GOP presidential candidate Mitt Romney is a veritable library of flip-flops. As such, it is not his positions but the fact that he has reversed on so many that is quickly defining his campaign. Last night on CNN’s Piers Morgan Tonight, host Piers Morgan directly confronted Romney about a series of policy positions that he has slip-and-slided on over the years. First up, abortion. As Matt Yglesias noted this morning, despite a passionate pro-choice defense in 2002, Romney again asserted that he is now staunchly pro-life and defended his flip-flop by noting Presidents Ronald Reagan and George W. Bush flipped as well.
Next up, gay rights. Despite promising to be better on LGBT rights than Ted Kennedy, Romney’s LGBT record is questionable. When asked about his general position last night, Romney declared himself to be “in favor of gay rights” except when it comes to gay marriage. Romney conceded that “I read now and then that I’ve changed my mind on gay rights” but added that “it’s simply not true. I am in favor of gay rights, but I believe marriage is a relationship between a man and a woman.” When Morgan pointed out that it seems Romney is thus in favor of some gay rights (like employment non-discrimination) “but not all.” Romney said that his position has always remained the same and it is the LGBT community that changed its position on “what they wanted”:
MORGAN: When you say — if you don’t mind me saying — when you say I’m in favor of gay rights, you’re not. You’re in favor of some, but not all.
ROMNEY: What happened was that the —
MORGAN: Am I right?
ROMNEY: — the gay community — the gay community changed their perspective as to what they wanted. When I ran for governor, one of the big issues was marriage, gay marriage. My opponent said she’d sign a bill in favor of gay marriage. I said I would not, that I oppose same-sex marriage. At the same time, I would advance the — the, if you will, the efforts not to discriminate against people who are gay.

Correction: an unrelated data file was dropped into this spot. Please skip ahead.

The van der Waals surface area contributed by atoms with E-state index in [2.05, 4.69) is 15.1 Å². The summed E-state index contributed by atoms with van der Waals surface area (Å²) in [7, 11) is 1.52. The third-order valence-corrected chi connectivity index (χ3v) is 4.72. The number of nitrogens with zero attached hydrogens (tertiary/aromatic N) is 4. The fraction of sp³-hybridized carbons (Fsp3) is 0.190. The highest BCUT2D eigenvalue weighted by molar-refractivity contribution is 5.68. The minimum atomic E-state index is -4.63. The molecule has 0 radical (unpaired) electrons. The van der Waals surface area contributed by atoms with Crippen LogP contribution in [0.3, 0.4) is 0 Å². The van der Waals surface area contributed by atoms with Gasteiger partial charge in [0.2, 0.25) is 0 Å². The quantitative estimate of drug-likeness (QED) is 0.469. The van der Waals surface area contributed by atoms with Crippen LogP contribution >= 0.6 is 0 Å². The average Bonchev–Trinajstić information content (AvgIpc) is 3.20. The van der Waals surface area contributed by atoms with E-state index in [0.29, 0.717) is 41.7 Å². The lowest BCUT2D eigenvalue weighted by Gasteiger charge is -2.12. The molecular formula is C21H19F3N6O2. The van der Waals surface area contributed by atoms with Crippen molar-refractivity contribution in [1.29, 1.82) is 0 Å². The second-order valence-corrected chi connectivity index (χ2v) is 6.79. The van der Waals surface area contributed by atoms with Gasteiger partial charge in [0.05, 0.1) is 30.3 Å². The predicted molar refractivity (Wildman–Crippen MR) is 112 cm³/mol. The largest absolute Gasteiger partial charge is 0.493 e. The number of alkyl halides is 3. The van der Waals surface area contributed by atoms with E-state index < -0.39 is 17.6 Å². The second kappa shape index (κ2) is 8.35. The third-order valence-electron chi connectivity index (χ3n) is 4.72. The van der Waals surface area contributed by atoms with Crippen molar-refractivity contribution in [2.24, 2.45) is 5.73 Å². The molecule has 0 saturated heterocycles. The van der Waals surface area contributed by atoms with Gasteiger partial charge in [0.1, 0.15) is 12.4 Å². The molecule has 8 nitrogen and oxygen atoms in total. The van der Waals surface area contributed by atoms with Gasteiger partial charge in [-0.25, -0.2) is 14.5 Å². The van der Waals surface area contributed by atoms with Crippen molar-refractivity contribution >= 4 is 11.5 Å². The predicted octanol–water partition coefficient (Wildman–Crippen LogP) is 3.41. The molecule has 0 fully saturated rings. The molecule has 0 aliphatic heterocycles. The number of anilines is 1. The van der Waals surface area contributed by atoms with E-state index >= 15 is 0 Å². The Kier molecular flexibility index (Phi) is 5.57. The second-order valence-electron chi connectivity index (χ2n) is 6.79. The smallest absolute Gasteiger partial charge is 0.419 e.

Setting aside Romney’s bizarre blame of the LGBT community for his own inconsistency, Morgan then asked whether Romney’s religion was at the core of his anti-gay marriage stance. When Romney refused to reveal the Morman position on homosexuality (“I am not a spokesman for my church”), Morgan asked whether Romney “personally” thinks “homosexuality is a sin.” Romney then completely shut down, offering only “nice try”:
MORGAN: Do you personally think homosexuality is a sin?
ROMNEY: Nice try, but I’m not going to get into —
MORGAN: That’s a valid question, isn’t it?
ROMNEY: It’s a valid question and my answer is nice try.
Romney is continually insisting that his opposition to same-sex marriage is not rooted in religion. Indeed, in this interview he stated, “You don’t begin to apply the doctrines of a religion to the responsibility for guiding a nation.” However, as TP LGBT editor Igor Volsky noted yesterday, Romney launched a religious defense of “traditional marriage” in testimony before the Senate Judiciary Committee in 2004. Speaking against the Massachusetts Supreme Court ruling in favor of gay marriage, Romney said, “Are the philosophies and teachings of all the world’s major religions simply wrong? Or is it more likely that four people among the seven that sat in a court in Massachusetts have erred? I believe that is the case.”
Whatever his positions in the past may have been, it’s clear that Romney is committed to his newly found right-wing principles in order to pander to the conservative base and will likely hold those positions if elected. However, as Yglesias noted, if the right-wing conservatives are actually interested in the character of their candidate, they should take his entire career into account.